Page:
Elegy for String Quartet

One of the things I have always loved about classical music is its ability to reach into the human soul and evoke some of the deepest, most powerful emotions we can experience, over a tremendous range from joy to sorrow, anger to terror. It’s why there are musical scores for films that so often draw on classical themes and styles: they set the tone in ways that mere visual images cannot.

I’ve added a new work for string quartet on my music page, named Elegy, which is a lament for the dead. Glacially slow — only 40 quarter-notes per minute — in C minor, it has to be the saddest piece of music I have ever written.

I don’t often dwell on sadness in my music. I love minor keys almost more than major keys, but even the darkest minor key passages have a degree of energy and hope. This piece has some beautiful harmonies, but they are all heart-breaking.

I’ve never known where the music comes from, and probably never will. It seems to have little connection with my own state of mind. But some part of me is resonating with a deep grief that wants to be expressed, and it doesn’t feel like my own grief.

Listen, and let me know what you think.

Facebook Cleanse

I’m doing another Facebook Cleanse.

This is where I remove the Facebook icon from my browser shortcuts, and resist the urge to sign in to “see what’s happening.” Like any addiction — “habituation,” more accurately — it’s hard at first. I find myself reaching for the mouse, opening the browser, looking for the FB link, eager to distract myself from this or that … but the link isn’t there, and then I remember. After a while, I stop reaching for the fix. A little later, I stop reaching for the browser. And my spirit quiets.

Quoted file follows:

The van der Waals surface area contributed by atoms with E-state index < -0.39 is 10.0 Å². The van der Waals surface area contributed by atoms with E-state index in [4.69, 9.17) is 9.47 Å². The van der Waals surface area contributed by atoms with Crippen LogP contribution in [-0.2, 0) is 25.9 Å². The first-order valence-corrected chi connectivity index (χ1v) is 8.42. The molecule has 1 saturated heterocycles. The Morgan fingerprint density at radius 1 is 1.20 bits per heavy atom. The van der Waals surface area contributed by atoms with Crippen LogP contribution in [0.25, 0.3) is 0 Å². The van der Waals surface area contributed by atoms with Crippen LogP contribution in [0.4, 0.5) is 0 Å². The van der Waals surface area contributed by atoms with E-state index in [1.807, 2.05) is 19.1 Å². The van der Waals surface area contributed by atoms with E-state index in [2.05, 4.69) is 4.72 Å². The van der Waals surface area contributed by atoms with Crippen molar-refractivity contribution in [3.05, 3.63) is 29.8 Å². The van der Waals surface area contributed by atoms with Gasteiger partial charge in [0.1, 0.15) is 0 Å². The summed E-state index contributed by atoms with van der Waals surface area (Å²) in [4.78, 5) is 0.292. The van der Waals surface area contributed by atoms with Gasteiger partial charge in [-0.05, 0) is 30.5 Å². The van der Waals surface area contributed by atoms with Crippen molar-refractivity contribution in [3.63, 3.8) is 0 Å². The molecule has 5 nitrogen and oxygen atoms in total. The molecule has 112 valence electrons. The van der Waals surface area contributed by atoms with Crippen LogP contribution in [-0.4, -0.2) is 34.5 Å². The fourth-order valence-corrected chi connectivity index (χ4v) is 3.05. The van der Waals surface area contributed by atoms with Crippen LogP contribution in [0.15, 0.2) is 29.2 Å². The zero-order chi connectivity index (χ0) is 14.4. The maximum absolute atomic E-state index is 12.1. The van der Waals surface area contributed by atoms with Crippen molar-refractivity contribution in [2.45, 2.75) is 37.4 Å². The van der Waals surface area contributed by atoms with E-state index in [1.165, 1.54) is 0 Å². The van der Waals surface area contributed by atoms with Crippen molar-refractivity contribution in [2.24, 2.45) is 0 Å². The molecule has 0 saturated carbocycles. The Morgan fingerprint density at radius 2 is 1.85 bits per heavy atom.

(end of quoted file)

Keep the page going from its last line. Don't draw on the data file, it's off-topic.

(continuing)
What dragged me back last time was a responsibility: the local symphony posts its events on Facebook, which reaches a lot of people who wouldn’t be reached otherwise, though we haven’t been doing that long enough to know if it has affected ticket sales. I’m the guy that pushes the buttons and pulls the levers for the FB events. Hopefully, I will resist the pull next time: get the job done and get out.

What is so toxic about Facebook? A combination of paid advertising, paid trolls, and ePeople. ePeople are people freed of their human baggage: they are surfaces, shells, simulacra.

There has been a conceit among futurists, modernists, and philosophers that the whole problem with people is their animal nature. Since the Enlightenment, they have praised the mind over the body, and believed that if they could simply rid us of our animal lusts, we would automatically hew to our best natures, fit residents of a Utopia.

Facebook gives a clear indication that this is exactly wrong. Freed of our animal nature, we become the very worst versions of ourselves; we become offal in a river of verbal sewage.

When I’m at a local party, meeting new people I might find myself living amongst in a broader circle of acquaintances for a very long time to come, I watch my tongue. Most people do. I haven’t called anyone a “fucking moron” to his/her face in a very long time — if ever — even when the thought crosses my mind. I can’t recall the last time anyone has called me a “fucking moron” to my face, though I’m sure it’s crossed their minds, too. We are generally quite polite to each other.

Yes, there’s a level of fear in this. Fear that they will take offense and physically attack me. Fear of their disapproval, not so much their words as the contempt and anger in their eyes. Fear of the disapproval of others, who are important to me even if the fucking moron is not.

But there’s a level of empathy and compassion in this as well. With real people, I make an almost unconscious effort to see through to the person beneath the fucking moron exterior. More often than not, I’m at least partially successful. In the context of their animal nature, which must eat and shit just as I do, I see the commonality, and sense a bit of why they are what they are. Emotional damage. A hard life. Poverty. Ignorance. Propaganda. Privilege. Underneath, I see our shared primal, animal desire for very little more than a full belly and a spot in the warm sun.

I also see myself reflected in their eyes. My own emotional damage. My ignorance. My privilege. I always find it humbling to get to know other people.